The ongoing struggle of local governments trying to stay in pace with technology and the ever shrinking budget is tough. The financial constraints are comparable to bootstrapping in startups while trying to meet basic needs. Municipal and state governments are often far behind in regards to cyber security than their federal counterparts. Generally federal organizations have strong cyber security practice due to the recognition of what’s at risk to the country if there’s a data breach. However, local governments seem to have many barriers in place in addition to the most obvious barrier, financial. Some of these barriers include: lack of skilled personnel, compliance challenges, shared infrastructure, political infighting, lack of strategy, and of course negligent insiders.
Given all of these constraints it may be hard to imagine that even decent cyber security practice is possible. Thankfully, there are some practices that every local government can take that will improve cyber security practice even if you don’t have a CIO. However, it will need to involve everyone in executive decision making. Fair warning, this article will not offer the specific tools you should use. Instead, this article will share cyber security best practice resources for you to get started or improve your cyber security efforts.
The first question before you embark on the journey of better cyber security is: Is information a core part of governance or is it a stand-alone management area? If you answered that it’s a stand-alone management area, then some realignment may be necessary. By integrating information into your daily governance you gain a strong understanding of how data flows in the local government. This requires an examination of people, policies, processes, procedures, and protocols. Of course, this is a large undertaking, so it’s good practice to establish a committee to gather this information and develop the policy and framework for information governance. For local municipalities with a CIO then there’s likely some information policy in place beyond regulation. However, even with a CIO it’s important to not treat information as a stand-alone area. It’s one of the core underpinning of government. Management consulting firm, McKinsey has presented a good introduction to information governance which can be found here. Robert Smallwood also developed a handy introductory text called Information Governance for Executives: Fundamentals and Strategies which can be found here.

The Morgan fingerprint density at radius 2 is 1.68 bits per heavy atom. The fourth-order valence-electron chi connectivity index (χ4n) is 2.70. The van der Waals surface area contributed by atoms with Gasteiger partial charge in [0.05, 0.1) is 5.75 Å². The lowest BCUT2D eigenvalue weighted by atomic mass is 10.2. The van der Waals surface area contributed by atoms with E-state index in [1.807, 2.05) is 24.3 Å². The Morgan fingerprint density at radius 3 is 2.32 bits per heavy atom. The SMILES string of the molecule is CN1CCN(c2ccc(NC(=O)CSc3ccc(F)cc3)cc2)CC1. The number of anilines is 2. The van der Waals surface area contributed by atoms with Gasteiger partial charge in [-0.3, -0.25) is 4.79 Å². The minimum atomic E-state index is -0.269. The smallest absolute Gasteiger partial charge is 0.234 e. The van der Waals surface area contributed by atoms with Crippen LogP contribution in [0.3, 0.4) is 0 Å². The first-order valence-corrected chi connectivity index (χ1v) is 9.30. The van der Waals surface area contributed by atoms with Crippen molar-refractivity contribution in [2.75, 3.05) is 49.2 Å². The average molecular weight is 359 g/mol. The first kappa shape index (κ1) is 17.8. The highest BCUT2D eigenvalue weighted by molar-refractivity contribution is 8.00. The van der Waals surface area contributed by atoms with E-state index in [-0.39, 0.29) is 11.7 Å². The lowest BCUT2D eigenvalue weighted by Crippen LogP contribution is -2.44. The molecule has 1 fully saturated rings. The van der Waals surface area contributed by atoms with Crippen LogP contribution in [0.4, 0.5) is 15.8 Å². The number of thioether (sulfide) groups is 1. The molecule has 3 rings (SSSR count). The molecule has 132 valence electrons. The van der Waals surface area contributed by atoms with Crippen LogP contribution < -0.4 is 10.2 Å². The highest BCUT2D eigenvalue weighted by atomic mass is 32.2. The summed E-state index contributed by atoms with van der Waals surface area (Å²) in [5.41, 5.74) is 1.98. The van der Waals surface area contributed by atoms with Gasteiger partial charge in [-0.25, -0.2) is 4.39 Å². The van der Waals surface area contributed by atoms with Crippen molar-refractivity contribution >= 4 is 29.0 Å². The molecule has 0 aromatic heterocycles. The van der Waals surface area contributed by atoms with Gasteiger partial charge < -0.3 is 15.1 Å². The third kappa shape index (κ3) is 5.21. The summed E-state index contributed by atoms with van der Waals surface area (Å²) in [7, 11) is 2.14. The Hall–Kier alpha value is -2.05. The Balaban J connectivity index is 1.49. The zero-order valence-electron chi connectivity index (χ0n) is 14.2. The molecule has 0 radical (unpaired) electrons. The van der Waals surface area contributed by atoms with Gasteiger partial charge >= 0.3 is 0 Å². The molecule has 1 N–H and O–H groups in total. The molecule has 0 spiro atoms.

Information Security Frameworks & Best Practices
Frameworks are a strong way to get started on the right foot. Many organizations may feel compelled to develop something new, but it would be much more cost effective to use one of the freely available frameworks. There are no silver bullets when it comes to getting cyber security right, these frameworks keep that in mind. When using a framework remember to make it work for your specific conditions.
CERT Insider Threat Guidance
In any organization, the fact remains that people are the biggest vulnerability. This aspect of cyber security is referred to as insider threat. In some municipalities insiders whether malicious or negligent can go unnoticed for years, some may never get caught. Thankfully, the U.S federal government has dedicated funds to combating the insider threat.
The CERT division of the Carnegie Mellon University provides a framework for organizations to work through, complete with best practices to combat insider threats. There are 20 core practices they recommend implementing that align with regulatory standards. You don’t need to use all of them, just the ones that are necessary to protect your data. It is suggested to use the Common Sense Guide to Mitigating Insider Threats as your go to resource.
One of the most widely adopted frameworks comes from the National Institute of Standards and Technology (NIST) which provides a wealth of information on cyber security. The framework was developed to cover every aspect of cyber security which encompasses technology, people, and processes in both the physical and digital spaces. The framework can be found here, and remember to use only what applies to your organization’s needs. You don’t want to overburden your municipal operation with too many new processes and practices all at once.
In short, this is a massive undertaking to address cyber security in local government, but it’s well worth the effort. Beyond protecting every citizen under your administration, you also are contributing to the cyber resiliency of the entire nation.